If you’ve been on Facebook or Twitter since about an hour ago, you probably know that Nintendo has a new console coming out March 2017, officially called Nintendo Switch:
I’ve been pretty hard on Nintendo on this blog, but from what was shown in the trailer for the Switch, I’m actually pretty optimistic about it for a number of reasons. The first is that I like the idea of handheld/mobile gaming, but over the years I’ve found it increasingly uncomfortable to play a dedicated handheld like a 3DS or PS Vita and dedicated mobile games, with their touch screen controls and money-grubbing free-to-play design, are something I normally stay, far, FAR away from. The Switch’s ability to allow you to play on a TV at home, and also on the go like a traditional handheld or stood up on a table with its dedicated stand and two detachable controllers is a brilliant way to bridge the home console and rising mobile market like never before. As a low-income, budget minded gamer who tends to save up for games over a period of time, not having to spend $50 (the going price in Canada) on “just a handheld” game is also a value added proposition I can get behind. Not having to have a segmented market of developers working on both console and handheld games also gives Nintendo a degree of focus not seen since the days of the NES in both their first and third-party games.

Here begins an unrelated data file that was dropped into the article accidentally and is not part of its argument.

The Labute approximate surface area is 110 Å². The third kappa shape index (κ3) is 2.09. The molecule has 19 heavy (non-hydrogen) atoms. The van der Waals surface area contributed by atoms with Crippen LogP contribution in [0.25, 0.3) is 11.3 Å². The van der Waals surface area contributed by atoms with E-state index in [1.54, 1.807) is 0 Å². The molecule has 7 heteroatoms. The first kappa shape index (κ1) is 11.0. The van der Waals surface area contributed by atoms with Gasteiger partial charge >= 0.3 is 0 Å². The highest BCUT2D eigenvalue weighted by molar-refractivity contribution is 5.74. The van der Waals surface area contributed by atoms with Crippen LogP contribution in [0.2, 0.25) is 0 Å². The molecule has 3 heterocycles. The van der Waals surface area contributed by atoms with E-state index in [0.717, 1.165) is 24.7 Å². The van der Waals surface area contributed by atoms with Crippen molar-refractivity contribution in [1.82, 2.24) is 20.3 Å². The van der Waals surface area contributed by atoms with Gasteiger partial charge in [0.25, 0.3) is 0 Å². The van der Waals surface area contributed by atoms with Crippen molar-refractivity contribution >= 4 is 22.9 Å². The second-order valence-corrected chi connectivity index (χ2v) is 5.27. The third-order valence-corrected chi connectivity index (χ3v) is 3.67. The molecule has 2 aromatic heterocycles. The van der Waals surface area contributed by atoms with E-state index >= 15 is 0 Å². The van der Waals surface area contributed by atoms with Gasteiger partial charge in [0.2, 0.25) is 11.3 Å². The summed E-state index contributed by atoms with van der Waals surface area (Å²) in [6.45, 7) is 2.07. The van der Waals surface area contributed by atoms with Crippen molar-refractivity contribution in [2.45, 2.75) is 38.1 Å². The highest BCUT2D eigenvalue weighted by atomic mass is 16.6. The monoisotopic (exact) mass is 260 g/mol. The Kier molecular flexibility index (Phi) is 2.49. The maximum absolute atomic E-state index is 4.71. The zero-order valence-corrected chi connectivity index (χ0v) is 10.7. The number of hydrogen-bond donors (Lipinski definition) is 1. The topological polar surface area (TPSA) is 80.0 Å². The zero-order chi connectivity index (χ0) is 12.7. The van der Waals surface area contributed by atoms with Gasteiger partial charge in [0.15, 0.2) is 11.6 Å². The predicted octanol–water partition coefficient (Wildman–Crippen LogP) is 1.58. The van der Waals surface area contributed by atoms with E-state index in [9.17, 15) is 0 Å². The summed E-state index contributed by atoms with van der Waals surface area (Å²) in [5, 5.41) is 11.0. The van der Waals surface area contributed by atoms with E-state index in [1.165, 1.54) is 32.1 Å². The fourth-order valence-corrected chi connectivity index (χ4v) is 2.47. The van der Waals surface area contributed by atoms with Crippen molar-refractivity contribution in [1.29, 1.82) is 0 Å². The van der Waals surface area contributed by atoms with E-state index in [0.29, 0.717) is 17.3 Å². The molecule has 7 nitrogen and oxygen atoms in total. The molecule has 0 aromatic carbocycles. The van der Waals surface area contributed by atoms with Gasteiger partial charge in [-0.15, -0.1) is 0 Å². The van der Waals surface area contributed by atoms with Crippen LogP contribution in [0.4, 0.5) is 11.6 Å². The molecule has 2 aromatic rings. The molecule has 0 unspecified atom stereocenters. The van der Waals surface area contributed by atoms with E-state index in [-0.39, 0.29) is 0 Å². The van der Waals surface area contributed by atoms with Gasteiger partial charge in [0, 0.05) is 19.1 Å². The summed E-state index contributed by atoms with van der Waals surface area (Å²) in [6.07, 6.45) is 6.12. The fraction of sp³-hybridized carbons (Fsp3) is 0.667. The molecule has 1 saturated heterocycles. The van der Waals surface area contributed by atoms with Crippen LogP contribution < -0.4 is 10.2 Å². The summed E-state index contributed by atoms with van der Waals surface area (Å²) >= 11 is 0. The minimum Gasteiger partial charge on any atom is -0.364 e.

Secondly, Nintendo’s Switch is finally a gimmick that won’t devalue the quality of games. I love my GameCube: I love the console, I love the controller, and it’s the last Nintendo console I actually loved that I always look for an excuse to play. While, like many, I did fall in love with the Wii’s charm when it launched in 2006, spending many hours in my University residence playing Wii Sports with friends and having a blast, it quickly gathered dust after I got a PlayStation 3, partly because of a lack of third-party support, but also because motion controls rarely felt right. There were a few examples of games that I honestly liked better with motion controls, such as Metroid Prime and Resident Evil 4, but most titles felt like they had to use the motion controls and led to games that didn’t organically integrate the technology well. You can tell that even Nintendo gave up on motion controls in late party games like Kirby’s Epic Yarn and Donkey Kong Country Returns that played like NES games with the Wii-remote turned sidways.